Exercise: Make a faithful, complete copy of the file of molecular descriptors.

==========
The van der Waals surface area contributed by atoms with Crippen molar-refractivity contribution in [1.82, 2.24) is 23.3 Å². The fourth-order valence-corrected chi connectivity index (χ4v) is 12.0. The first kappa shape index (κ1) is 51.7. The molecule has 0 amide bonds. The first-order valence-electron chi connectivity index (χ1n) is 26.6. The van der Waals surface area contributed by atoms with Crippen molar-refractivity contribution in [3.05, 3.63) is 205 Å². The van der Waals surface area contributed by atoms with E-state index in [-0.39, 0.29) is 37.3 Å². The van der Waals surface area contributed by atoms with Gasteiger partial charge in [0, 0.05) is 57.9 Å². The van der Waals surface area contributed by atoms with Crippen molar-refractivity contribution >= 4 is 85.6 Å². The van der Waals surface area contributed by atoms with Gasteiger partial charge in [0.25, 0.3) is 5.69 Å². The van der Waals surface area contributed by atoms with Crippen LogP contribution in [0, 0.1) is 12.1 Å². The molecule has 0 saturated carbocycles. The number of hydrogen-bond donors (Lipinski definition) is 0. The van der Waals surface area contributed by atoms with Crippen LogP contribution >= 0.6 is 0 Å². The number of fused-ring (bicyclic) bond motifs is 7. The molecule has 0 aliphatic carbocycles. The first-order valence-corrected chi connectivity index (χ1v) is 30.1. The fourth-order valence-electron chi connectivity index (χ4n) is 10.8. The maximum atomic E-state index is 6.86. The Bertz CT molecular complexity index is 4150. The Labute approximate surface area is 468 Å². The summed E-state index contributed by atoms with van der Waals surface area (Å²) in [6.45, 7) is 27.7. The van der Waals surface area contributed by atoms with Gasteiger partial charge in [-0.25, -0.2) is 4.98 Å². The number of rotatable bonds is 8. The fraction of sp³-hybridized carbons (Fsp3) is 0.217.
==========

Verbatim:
The van der Waals surface area contributed by atoms with Crippen molar-refractivity contribution in [1.82, 2.24) is 23.3 Å². The fourth-order valence-corrected chi connectivity index (χ4v) is 12.0. The first kappa shape index (κ1) is 51.7. The molecule has 0 amide bonds. The first-order valence-electron chi connectivity index (χ1n) is 26.6. The van der Waals surface area contributed by atoms with Crippen molar-refractivity contribution in [3.05, 3.63) is 205 Å². The van der Waals surface area contributed by atoms with E-state index in [-0.39, 0.29) is 37.3 Å². The van der Waals surface area contributed by atoms with Gasteiger partial charge in [0, 0.05) is 57.9 Å². The van der Waals surface area contributed by atoms with Crippen molar-refractivity contribution >= 4 is 85.6 Å². The van der Waals surface area contributed by atoms with Gasteiger partial charge in [0.25, 0.3) is 5.69 Å². The van der Waals surface area contributed by atoms with Crippen LogP contribution in [0, 0.1) is 12.1 Å². The molecule has 0 saturated carbocycles. The number of hydrogen-bond donors (Lipinski definition) is 0. The van der Waals surface area contributed by atoms with Crippen LogP contribution >= 0.6 is 0 Å². The number of fused-ring (bicyclic) bond motifs is 7. The molecule has 0 aliphatic carbocycles. The first-order valence-corrected chi connectivity index (χ1v) is 30.1. The fourth-order valence-electron chi connectivity index (χ4n) is 10.8. The maximum atomic E-state index is 6.86. The Bertz CT molecular complexity index is 4150. The Labute approximate surface area is 468 Å². The summed E-state index contributed by atoms with van der Waals surface area (Å²) in [6.45, 7) is 27.7. The van der Waals surface area contributed by atoms with Gasteiger partial charge in [-0.25, -0.2) is 4.98 Å². The number of rotatable bonds is 8. The fraction of sp³-hybridized carbons (Fsp3) is 0.217.